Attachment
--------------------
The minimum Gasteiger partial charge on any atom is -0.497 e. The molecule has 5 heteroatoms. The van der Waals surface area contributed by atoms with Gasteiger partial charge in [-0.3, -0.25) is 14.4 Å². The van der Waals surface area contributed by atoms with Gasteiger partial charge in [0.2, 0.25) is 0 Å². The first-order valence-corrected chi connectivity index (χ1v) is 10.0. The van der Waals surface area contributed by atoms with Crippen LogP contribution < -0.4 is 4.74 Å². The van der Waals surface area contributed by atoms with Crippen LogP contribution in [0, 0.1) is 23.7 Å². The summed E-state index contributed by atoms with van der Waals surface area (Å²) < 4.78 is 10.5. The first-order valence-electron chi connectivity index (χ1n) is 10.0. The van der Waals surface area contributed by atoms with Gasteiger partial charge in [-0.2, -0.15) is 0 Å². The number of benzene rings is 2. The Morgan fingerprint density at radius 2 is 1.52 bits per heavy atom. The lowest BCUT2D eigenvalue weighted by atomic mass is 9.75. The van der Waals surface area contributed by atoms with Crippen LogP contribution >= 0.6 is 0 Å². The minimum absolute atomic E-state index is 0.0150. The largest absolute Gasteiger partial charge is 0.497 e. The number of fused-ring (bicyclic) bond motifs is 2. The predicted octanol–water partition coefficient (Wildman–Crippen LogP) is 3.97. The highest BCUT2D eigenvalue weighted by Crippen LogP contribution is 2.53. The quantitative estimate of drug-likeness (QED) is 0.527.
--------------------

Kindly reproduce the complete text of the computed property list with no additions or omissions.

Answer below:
The minimum Gasteiger partial charge on any atom is -0.497 e. The molecule has 5 heteroatoms. The van der Waals surface area contributed by atoms with Gasteiger partial charge in [-0.3, -0.25) is 14.4 Å². The van der Waals surface area contributed by atoms with Gasteiger partial charge in [0.2, 0.25) is 0 Å². The first-order valence-corrected chi connectivity index (χ1v) is 10.0. The van der Waals surface area contributed by atoms with Crippen LogP contribution < -0.4 is 4.74 Å². The van der Waals surface area contributed by atoms with Crippen LogP contribution in [0, 0.1) is 23.7 Å². The summed E-state index contributed by atoms with van der Waals surface area (Å²) < 4.78 is 10.5. The first-order valence-electron chi connectivity index (χ1n) is 10.0. The van der Waals surface area contributed by atoms with Gasteiger partial charge in [-0.2, -0.15) is 0 Å². The number of benzene rings is 2. The Morgan fingerprint density at radius 2 is 1.52 bits per heavy atom. The lowest BCUT2D eigenvalue weighted by atomic mass is 9.75. The van der Waals surface area contributed by atoms with Crippen LogP contribution >= 0.6 is 0 Å². The minimum absolute atomic E-state index is 0.0150. The largest absolute Gasteiger partial charge is 0.497 e. The number of fused-ring (bicyclic) bond motifs is 2. The predicted octanol–water partition coefficient (Wildman–Crippen LogP) is 3.97. The highest BCUT2D eigenvalue weighted by Crippen LogP contribution is 2.53. The quantitative estimate of drug-likeness (QED) is 0.527.